"Cyclone Nargis struck the coast of Burma in the evening of May 2, 2008 and cut a path of destruction across the southern portion of the country. […]. Some have speculated that the final number of dead could reach 100,000. Vital infrastructure was destroyed by the storm, severely limiting the ability to assess the loss of life and provide assistance to the survivors. In addition, much of Burma's most productive agricultural land has been severely damaged […]. Burma's ruling military junta quickly faced both domestic and international criticism for its response to Cyclone Nargis, including accusations that it failed to provide adequate warning, its slow emergency response, and its reluctance to allow international relief workers into the country. Even before Cyclone Nargis struck, the junta was already facing a highly controversial referendum on a proposed constitution scheduled for May 10, 2008 that could shape U.S. and other countries' policies toward Burma. As a consequence, the evolution and implications of the humanitarian crisis are inextricably linked to Burma's political situation and its relations with the international community. […]. In addition, some experts are speculating that Cyclone Nargis may precipitate major political change in Burma, including the destabilization of Burma's military regime. […]. This report examines the scope of and response to the disaster, as well as its links to Burma's political situation and U.S. policy."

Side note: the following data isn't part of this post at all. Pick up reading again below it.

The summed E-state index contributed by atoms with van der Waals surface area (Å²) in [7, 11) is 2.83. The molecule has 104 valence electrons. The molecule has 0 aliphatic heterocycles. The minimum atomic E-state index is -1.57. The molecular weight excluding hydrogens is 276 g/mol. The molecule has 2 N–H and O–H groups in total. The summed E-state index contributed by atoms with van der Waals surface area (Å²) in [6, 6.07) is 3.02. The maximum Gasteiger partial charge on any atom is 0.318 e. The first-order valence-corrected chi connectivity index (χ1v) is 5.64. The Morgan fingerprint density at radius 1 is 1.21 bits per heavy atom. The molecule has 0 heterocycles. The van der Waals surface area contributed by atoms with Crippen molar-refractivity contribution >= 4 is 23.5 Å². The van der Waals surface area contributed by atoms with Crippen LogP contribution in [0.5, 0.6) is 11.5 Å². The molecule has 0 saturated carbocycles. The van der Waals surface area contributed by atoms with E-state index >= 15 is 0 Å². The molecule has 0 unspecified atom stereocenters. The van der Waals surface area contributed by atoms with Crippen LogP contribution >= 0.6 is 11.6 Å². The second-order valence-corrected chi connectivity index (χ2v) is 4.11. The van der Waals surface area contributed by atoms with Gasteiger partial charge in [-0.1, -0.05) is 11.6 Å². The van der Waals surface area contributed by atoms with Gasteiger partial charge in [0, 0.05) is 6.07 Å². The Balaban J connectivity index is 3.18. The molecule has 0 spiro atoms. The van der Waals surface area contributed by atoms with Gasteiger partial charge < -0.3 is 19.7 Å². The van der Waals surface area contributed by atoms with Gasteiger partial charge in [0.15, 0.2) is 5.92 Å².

CRS Report for Congress, RL34481
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